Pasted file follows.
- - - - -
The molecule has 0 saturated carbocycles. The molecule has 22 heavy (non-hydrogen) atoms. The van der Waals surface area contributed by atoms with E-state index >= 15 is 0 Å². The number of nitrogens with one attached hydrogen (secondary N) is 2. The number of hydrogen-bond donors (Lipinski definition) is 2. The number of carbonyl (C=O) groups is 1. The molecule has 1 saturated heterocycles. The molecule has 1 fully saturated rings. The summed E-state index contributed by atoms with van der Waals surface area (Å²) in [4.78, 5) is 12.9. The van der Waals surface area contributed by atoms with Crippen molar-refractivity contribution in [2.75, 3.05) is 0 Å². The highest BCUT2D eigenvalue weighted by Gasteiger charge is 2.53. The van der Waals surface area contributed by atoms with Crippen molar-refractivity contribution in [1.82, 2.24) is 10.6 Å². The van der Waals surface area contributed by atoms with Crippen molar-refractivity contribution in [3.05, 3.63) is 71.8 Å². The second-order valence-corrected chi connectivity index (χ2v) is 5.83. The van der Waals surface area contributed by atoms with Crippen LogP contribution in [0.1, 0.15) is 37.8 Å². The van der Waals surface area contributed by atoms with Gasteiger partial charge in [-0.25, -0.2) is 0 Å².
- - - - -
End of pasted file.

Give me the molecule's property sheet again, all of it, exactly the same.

The molecule has 0 saturated carbocycles. The molecule has 22 heavy (non-hydrogen) atoms. The van der Waals surface area contributed by atoms with E-state index >= 15 is 0 Å². The number of nitrogens with one attached hydrogen (secondary N) is 2. The number of hydrogen-bond donors (Lipinski definition) is 2. The number of carbonyl (C=O) groups is 1. The molecule has 1 saturated heterocycles. The molecule has 1 fully saturated rings. The summed E-state index contributed by atoms with van der Waals surface area (Å²) in [4.78, 5) is 12.9. The van der Waals surface area contributed by atoms with Crippen molar-refractivity contribution in [2.75, 3.05) is 0 Å². The highest BCUT2D eigenvalue weighted by Gasteiger charge is 2.53. The van der Waals surface area contributed by atoms with Crippen molar-refractivity contribution in [1.82, 2.24) is 10.6 Å². The van der Waals surface area contributed by atoms with Crippen molar-refractivity contribution in [3.05, 3.63) is 71.8 Å². The second-order valence-corrected chi connectivity index (χ2v) is 5.83. The van der Waals surface area contributed by atoms with Crippen LogP contribution in [0.1, 0.15) is 37.8 Å². The van der Waals surface area contributed by atoms with Gasteiger partial charge in [-0.25, -0.2) is 0 Å².